In the third amended statement of claim, the plaintiff alleges that at about 3:00 a.m. on 24 June 2001, he was at his home at Wattle Downs. He alleges that the first defendant, accompanied by other members of the police, including the third, fourth and fifth defendants, arrived at his house. The external doors to the house were locked. The first defendant demanded that the plaintiff admit him to the house. The plaintiff refused and said he wanted to talk to his father on the telephone. This, he alleges, was not good enough for the first defendant who was speaking to him through an open window of the house. The first defendant then grappled with the plaintiff through the window and then climbed in through the window, restrained the plaintiff, and sprayed him with CS spray. The first defendant then handcuffed the plaintiff. The plaintiff further alleges that the first defendant then opened a locked external door of the house and admitted the third, fourth and fifth defendants into the property.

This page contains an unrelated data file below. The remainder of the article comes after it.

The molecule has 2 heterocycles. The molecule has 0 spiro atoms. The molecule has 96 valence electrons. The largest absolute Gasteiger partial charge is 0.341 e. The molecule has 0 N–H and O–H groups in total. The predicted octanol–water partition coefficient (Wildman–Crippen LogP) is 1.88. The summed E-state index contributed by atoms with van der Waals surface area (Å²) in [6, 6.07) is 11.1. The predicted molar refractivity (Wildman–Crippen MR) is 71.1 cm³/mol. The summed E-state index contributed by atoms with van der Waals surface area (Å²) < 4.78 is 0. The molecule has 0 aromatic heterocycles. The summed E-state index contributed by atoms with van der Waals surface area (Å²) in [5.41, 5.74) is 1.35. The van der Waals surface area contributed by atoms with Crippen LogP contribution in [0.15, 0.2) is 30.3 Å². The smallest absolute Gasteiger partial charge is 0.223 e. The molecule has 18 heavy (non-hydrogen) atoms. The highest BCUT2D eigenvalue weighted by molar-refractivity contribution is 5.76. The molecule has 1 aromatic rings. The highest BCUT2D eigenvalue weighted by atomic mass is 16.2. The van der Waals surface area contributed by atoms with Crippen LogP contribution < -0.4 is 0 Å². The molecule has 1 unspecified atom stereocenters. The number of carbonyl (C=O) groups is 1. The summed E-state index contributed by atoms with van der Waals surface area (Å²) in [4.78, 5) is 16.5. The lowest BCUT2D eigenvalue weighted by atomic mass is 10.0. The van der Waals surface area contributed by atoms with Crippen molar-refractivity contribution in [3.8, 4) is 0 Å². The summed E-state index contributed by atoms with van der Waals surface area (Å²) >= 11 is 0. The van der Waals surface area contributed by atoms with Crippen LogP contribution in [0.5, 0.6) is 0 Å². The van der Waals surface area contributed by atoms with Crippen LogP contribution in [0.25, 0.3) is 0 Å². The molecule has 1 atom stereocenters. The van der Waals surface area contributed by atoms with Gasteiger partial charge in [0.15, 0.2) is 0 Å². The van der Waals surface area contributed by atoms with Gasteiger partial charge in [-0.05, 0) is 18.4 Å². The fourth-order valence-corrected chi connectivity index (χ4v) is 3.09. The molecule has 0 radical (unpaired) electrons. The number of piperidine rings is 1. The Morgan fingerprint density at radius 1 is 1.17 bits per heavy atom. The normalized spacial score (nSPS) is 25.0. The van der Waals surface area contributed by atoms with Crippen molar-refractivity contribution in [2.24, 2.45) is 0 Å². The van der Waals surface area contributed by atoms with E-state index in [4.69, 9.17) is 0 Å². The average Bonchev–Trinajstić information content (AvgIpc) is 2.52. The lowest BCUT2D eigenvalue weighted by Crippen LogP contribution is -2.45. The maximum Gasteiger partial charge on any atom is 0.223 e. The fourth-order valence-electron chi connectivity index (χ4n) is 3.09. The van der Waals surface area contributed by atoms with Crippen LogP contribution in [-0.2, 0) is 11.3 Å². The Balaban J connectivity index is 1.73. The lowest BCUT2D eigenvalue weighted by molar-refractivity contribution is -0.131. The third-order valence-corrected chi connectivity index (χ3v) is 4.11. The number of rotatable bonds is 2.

[5]
The plaintiff was arrested and kept overnight in the Papakura Police Station. The next day he appeared in court charged with assault on a police officer and resisting arrest. These were later supplemented to include more serious offences including aggravated burglary. 
[6]
Since those events the plaintiff's father has retained the services of a private inquiry agent. That person obtained further information and as a result of that the prosecution dropped the charges against the plaintiff two months after the events of 24 June 2001. Another person was later convicted of the burglary. 
[7]
The plaintiff first claims in assault and battery. He says in his statement of claim that he does not allege that he suffered personal injury by accident and he does not claim to recover any damages arising out of personal injury by accident. Nonetheless he claims damages for assault and battery, the basis for which is not specified in the third amended statement of claim. He also claims aggravated and exemplary damages. 
[8]